If you follow this thought to its logical conclusion, for a client to delay claiming Social Security, they have to live on something else for several years, and that can feel uncomfortable. If you are like most, the short story is that you may need 3-8 years or so of providing for your own expenses, during the first, best, and often most expensive retirement years. Let’s face it, you are likely to travel and consume much more entertainment in your 50’s and 60’s than your 80’s or 90’s. Unless you have a pension, generally you have to live mostly off your investments. Of course, it might be fun to pick up part-time work as a supplement, often as a “near-hobby.” Like gardening? Work at the flower shop or garden center. Like guns? Work at the shooting range.
Living nearly completely from a portfolio for a few years often requires uncomfortably high portfolio withdrawal rates. It is not uncommon to be withdrawing 7%, 8%, and sometimes more, per year for a few years. This situation would be completely unsustainable were it not for the relief when Social Security is switched on, at the higher monthly amount. When planned correctly, the Social Security benefit replaces most of the withdrawals and reduces the strain on the portfolio, so that the withdrawal rate is often below 3%, sometimes below 1% after Social Security is on. It is not unusual for a financial plan to show dwindling assets up to the age at which we turn on Social Security, and accumulating assets afterward.
One caveat is that Social Security benefits may change over the next few years, as Congress addresses the financial reality of the future of the program. We’ve addressed that in the past, and regardless of what happens, the benefit will still be significant enough to think carefully about.
There are several other important details to get right during the transition years, and every detail is interwoven with the next. Today I have touched on Social Security, and the importance of getting it right as one element of prudent retirement income planning. As a quick reminder, a solid plan should consider portfolio positioning (in much greater detail than most advisors provide), reliability of expected returns, liquidity, order of use relative to tax planning, inheritance and gift planning, all coordinated with Social Security. That’s what we do well. If you want to chat about it, feel free to call or email me: firstname.lastname@example.org.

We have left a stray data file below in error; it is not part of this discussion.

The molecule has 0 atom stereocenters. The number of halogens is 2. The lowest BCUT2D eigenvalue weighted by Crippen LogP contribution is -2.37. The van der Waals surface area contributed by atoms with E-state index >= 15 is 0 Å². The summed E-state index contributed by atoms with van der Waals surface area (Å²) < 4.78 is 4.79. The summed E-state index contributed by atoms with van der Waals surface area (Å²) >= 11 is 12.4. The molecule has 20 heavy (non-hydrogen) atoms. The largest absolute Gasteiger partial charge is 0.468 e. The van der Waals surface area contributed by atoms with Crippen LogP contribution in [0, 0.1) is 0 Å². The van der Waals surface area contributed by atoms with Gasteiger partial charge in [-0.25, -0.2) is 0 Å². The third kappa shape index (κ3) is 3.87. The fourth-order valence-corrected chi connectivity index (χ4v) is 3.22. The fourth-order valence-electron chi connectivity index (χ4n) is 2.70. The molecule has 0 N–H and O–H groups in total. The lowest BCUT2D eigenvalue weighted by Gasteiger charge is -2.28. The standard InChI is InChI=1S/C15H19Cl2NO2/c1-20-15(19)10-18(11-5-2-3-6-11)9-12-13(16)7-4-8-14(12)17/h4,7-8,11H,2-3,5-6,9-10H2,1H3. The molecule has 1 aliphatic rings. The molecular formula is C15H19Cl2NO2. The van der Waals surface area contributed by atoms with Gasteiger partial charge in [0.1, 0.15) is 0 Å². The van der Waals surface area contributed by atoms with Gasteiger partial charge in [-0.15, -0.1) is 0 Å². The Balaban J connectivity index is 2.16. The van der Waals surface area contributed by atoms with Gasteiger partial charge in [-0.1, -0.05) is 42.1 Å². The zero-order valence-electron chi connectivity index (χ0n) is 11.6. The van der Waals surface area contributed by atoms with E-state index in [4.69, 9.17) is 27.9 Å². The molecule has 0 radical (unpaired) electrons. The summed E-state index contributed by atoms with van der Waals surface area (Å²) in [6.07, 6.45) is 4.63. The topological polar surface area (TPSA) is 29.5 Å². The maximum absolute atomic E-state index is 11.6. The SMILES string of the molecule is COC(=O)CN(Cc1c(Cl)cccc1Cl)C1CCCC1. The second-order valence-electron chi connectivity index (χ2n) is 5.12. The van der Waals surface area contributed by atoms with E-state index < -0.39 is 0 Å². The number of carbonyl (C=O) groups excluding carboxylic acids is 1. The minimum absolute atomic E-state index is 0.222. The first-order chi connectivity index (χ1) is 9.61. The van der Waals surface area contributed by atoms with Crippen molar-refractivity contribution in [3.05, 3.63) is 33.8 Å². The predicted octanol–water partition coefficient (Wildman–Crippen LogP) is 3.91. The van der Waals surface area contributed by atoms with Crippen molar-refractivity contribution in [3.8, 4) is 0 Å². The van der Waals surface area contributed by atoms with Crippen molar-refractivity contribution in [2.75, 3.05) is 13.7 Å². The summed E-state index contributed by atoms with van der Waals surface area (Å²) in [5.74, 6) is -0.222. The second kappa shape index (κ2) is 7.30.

Please note, changes in tax laws may occur at any time and could have a substantial impact upon each person's situation. While we are familiar with the tax provisions of the issues presented herein, as Financial Advisors of RJFS, we are not qualified to render advice on tax or legal matters. You should discuss tax or legal matters with the appropriate professional. Keep in mind that there is no assurance that any strategy will ultimately be successful or profitable nor protect against a loss. Investors should consider their personal investment horizon and income tax brackets, both current and anticipated, when making an investment decision, as these may further impact the results of the comparisons. Keep in mind that results will vary as investing involves risk, fluctuating returns, and the possibility of loss. The foregoing information has been obtained from sources considered to be reliable, but we do not guarantee that it is accurate or complete, it is not a statement of all available data necessary for making an investment decision, and it does not constitute a recommendation. Any opinions are those of Patrick Stoa and not necessarily those of Raymond James. Links are being provided for information purposes only. Raymond James is not affiliated with and does not endorse, authorize or sponsor any of the listed websites or their respective sponsors. Raymond James is not responsible for the content of any website or the collection or use of information regarding any website's users and/or members.